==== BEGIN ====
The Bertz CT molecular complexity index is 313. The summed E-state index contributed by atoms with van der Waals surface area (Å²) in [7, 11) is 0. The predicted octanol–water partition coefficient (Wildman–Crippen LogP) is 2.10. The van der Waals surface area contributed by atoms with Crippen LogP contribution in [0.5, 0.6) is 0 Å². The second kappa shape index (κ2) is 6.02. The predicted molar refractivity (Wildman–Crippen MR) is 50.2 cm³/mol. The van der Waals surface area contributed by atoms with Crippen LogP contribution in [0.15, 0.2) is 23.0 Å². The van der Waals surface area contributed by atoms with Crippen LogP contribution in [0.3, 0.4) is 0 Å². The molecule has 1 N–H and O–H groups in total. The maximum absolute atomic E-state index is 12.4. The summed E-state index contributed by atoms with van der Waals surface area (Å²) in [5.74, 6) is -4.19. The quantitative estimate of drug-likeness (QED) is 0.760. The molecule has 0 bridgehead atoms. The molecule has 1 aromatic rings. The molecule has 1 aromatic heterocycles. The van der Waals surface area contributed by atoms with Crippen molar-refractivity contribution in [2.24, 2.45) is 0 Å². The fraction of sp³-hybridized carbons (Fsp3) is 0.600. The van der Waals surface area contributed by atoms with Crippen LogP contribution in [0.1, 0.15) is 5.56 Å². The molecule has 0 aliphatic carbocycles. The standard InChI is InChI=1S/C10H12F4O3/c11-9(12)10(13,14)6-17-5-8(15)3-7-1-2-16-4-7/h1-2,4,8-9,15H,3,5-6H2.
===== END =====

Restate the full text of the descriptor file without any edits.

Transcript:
The Bertz CT molecular complexity index is 313. The summed E-state index contributed by atoms with van der Waals surface area (Å²) in [7, 11) is 0. The predicted octanol–water partition coefficient (Wildman–Crippen LogP) is 2.10. The van der Waals surface area contributed by atoms with Crippen LogP contribution in [0.5, 0.6) is 0 Å². The second kappa shape index (κ2) is 6.02. The predicted molar refractivity (Wildman–Crippen MR) is 50.2 cm³/mol. The van der Waals surface area contributed by atoms with Crippen LogP contribution in [0.15, 0.2) is 23.0 Å². The van der Waals surface area contributed by atoms with Crippen LogP contribution in [0.3, 0.4) is 0 Å². The molecule has 1 N–H and O–H groups in total. The maximum absolute atomic E-state index is 12.4. The summed E-state index contributed by atoms with van der Waals surface area (Å²) in [5.74, 6) is -4.19. The quantitative estimate of drug-likeness (QED) is 0.760. The molecule has 0 bridgehead atoms. The molecule has 1 aromatic rings. The molecule has 1 aromatic heterocycles. The van der Waals surface area contributed by atoms with Crippen molar-refractivity contribution in [2.24, 2.45) is 0 Å². The fraction of sp³-hybridized carbons (Fsp3) is 0.600. The van der Waals surface area contributed by atoms with Crippen LogP contribution in [0.1, 0.15) is 5.56 Å². The molecule has 0 aliphatic carbocycles. The standard InChI is InChI=1S/C10H12F4O3/c11-9(12)10(13,14)6-17-5-8(15)3-7-1-2-16-4-7/h1-2,4,8-9,15H,3,5-6H2.